What the 2019 provincial budget means for northern Ontario

Finance Minister Vic Fedeli says the north can make “an even greater contribution” to the province’s success. TVO.org explains what northern Ontarians should know about his first budget
By H.G. Watson - Published on April 11, 2019
Finance Minister Vic Fedeli talks to media
Vic Fedeli, finance minister and MPP for Nipissing, addresses members of the media on budget day. (Matthew O'Mara)

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Northern Ontario will be getting much-demanded investments in job creation and communications, according to the Progressive Conservative government’s first budget, presented on Thursday in downtown Toronto.

Vic Fedeli, finance minister and MPP for Nipissing, stated in his budget speech at the legislature that, “as a proud northerner, we know that northern Ontario has the potential to make an even greater contribution to the cultural and economic success of our province.”

Yet details on many issues high on northerners’ priority lists — including transportation and resource extraction — were lacking. And with a review of the Far North Act just wrapping up, a number of big announcements are still on their way.

Here’s a closer look at what the 2019 budget has in store for northern Ontario.

Resource and economic development

Greg Rickford, minister of energy, northern development and mines, said at Queen’s Park last week that the Northern Ontario Heritage Fund would “continue to be a key driver for creating economic opportunities across northern Ontario.” The budget makes good on that promise: the Tories have recommitted $100 million to the NOHF, maintaining the funding level set by the previous Liberal government.

There were no announcements about the proposal to repeal the Far North Act, which underwent a 45-day review that ended Thursday. But the government did reiterate that it is “committed to reducing red tape and restrictions that are blocking important economic-development projects in the far north of Ontario, including the Ring of Fire.”

The government announced that it would introduce a “Mining Working Group,” to be chaired by the energy minister and include members of the mining, exploration, and prospecting industries, as well as Indigenous businesses; it will also conduct public online consultations as part of the development of a new forestry strategy.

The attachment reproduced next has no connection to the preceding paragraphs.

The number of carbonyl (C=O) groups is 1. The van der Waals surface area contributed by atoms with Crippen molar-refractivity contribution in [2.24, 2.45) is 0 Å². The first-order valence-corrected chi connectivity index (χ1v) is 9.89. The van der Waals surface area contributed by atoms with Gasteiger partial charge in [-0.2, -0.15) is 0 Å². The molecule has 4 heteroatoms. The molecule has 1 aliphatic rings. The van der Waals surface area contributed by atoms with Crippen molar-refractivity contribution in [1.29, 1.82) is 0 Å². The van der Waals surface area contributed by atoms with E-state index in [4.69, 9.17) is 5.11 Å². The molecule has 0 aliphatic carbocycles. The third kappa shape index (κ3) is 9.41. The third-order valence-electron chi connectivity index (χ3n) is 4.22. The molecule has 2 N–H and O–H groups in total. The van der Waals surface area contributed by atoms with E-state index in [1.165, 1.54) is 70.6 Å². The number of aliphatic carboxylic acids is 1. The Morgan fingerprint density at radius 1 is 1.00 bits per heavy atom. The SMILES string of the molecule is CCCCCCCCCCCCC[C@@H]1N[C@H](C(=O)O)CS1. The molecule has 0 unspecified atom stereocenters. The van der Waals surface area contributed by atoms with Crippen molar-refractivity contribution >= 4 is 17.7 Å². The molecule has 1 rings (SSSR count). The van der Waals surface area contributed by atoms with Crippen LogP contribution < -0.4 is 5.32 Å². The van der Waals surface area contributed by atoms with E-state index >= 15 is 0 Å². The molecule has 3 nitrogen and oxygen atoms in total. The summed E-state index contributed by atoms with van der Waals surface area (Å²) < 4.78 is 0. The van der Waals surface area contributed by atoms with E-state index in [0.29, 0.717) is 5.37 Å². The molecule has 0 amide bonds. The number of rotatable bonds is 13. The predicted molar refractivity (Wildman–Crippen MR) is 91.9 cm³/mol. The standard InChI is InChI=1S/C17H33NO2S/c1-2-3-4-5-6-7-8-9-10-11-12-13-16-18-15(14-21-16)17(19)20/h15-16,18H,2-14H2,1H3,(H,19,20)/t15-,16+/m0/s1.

Jobs in the north

Political leaders in northern Ontario have been trying to increase their declining populations and fill skilled-labour shortages.

The budget would give them a hand. The Northern Ontario Internship Program, which is supported via funding from the NOHF, will no longer require that applicants be recent graduates of post-secondary institutions. Instead, the program will be available to new entrants into the workforce, people transitioning careers, and the unemployed and underemployed.

The program will be divided into two streams: a skilled-labour internship and an Indigenous internship. “The streams highlight the importance of the North’s Indigenous population to the region’s economy and the issue of skills shortages in areas such as the skilled trades,” the budget states.

Connecting north to south

Advocacy groups in northern Ontario, including the Northeastern Ontario Rail Network, have demanded that Ontario Northland re-establish passenger-rail service between Toronto and Cochrane. “The group says passenger rail would offer reliable, efficient and practical regional transportation for medium to long distances, especially during winter months,” reported the North Bay Nugget earlier this year. Fedeli told the newspaper that it was still the government’s intention to restore passenger-rail service to the north.

But the budget lacked a firm commitment to achieving that goal. Instead, it states that the government will continue to review transportation options, with an aim of “identifying opportunities for a modern, sustainable transportation system in northern Ontario.”

The only substantial transportation announcement affecting the north pertained to drivers. The government will widen sections of Highway 69 and Highway 11/17 between Kenora and the Manitoba border, turning them into four-lane roads.

Expanding communications

Access to broadband and cellular networks in rural and northern communities is often spotty, if not non-existent. The lack of high-speed internet service can be detrimental to residents: in communities that no longer have brick-and-mortar banks, for instance, online banking may be the only option. And that option doesn’t exist if you can’t access the internet.

The budget includes a $315 million investment aimed at expanding broadband and cellular infrastructure across Ontario over five years. It states that the government will release further details of its broadband and cellular strategy later this year.

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